You may have seen it before or you may have heard home designers refer to it as the “highwaters of drapery”–curtains that are too short. Curtains should fall to the floor, otherwise, it makes the room feel smaller, the ceiling seem lower, and the decor may look just a bit off. But what if your curtains are too short? Is there a way to make them longer? We’ve searched the web to bring you the answer.
The “high waters of drapery,” as interior decorators have been known to call curtains that are overly short, is a common sight. The space will feel smaller, the ceiling will seem lower, and the decor will look a little wrong if the curtains don’t reach the floor. However, what if your curtains are too short? Is there a method to lengthen them? We did some digging around online and found the solution for you.
- The “high waters of drapery,” as interior decorators call it, is a common problem with windows that have drapes that are excessively short. Curtains should drape all the way to the floor; otherwise, the space will look and feel smaller, the ceiling will look lower, and the dcor may look a little wrong. What, though, if your drapes are too brief? Can I somehow lengthen them? We did some digging around online, and we think we have found the solution for you.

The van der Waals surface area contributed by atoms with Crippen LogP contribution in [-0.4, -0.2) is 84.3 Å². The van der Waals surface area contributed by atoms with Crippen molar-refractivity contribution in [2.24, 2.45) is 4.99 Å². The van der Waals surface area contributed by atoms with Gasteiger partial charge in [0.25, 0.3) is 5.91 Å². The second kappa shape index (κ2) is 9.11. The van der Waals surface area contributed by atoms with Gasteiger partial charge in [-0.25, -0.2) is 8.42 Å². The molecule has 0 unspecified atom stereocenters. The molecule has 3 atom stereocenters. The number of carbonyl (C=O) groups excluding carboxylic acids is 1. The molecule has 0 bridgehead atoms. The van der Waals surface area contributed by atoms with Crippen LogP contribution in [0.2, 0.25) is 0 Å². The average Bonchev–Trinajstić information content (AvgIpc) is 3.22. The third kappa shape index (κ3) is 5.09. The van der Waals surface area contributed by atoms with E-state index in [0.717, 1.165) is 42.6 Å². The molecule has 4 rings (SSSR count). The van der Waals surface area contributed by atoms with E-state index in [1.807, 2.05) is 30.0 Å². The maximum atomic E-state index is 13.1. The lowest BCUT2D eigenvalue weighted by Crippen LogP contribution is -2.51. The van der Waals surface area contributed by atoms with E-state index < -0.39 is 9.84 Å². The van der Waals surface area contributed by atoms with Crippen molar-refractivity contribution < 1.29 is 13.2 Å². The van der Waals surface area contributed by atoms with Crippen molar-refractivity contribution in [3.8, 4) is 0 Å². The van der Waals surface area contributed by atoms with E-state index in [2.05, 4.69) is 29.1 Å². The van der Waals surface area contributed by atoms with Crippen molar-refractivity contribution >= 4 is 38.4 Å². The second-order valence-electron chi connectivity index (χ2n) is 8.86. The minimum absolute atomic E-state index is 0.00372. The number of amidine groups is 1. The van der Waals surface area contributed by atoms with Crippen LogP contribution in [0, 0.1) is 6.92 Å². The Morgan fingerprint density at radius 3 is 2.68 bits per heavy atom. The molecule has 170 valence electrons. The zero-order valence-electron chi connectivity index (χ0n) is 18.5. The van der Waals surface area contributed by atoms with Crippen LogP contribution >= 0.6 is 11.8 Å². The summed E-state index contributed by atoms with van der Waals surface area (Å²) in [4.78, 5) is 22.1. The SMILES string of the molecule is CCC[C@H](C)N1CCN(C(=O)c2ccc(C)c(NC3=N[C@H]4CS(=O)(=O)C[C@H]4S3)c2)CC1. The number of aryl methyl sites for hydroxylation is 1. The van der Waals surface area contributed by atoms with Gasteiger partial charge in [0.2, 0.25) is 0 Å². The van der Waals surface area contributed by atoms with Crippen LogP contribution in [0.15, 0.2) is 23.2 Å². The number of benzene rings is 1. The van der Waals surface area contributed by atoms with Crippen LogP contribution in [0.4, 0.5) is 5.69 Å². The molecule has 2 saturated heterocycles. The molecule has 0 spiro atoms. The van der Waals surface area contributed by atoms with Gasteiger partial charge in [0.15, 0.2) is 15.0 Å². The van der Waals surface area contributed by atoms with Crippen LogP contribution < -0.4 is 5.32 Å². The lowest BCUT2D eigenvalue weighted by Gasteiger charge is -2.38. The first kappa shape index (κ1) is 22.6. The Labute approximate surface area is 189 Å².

- You’ve probably encountered the “high waters of drapery,” as interior decorators call curtains that are overly short. Curtains should drape all the way to the ground; otherwise, the room will look smaller and the ceiling will look lower than it actually is. However, what if your drapes are too short? Is there any way to lengthen them? The solution can be found all over the internet, and we’ve done the legwork for you.
- A fabric adhesive should be used.
We guarantee you will be impressed with your own do-it-yourself talents to lengthen your curains because we’ve provided simple, step-by-step instructions for each option below. Read on to discover what you’ll need, how you can get it, and why the length of your curtains actually does matter.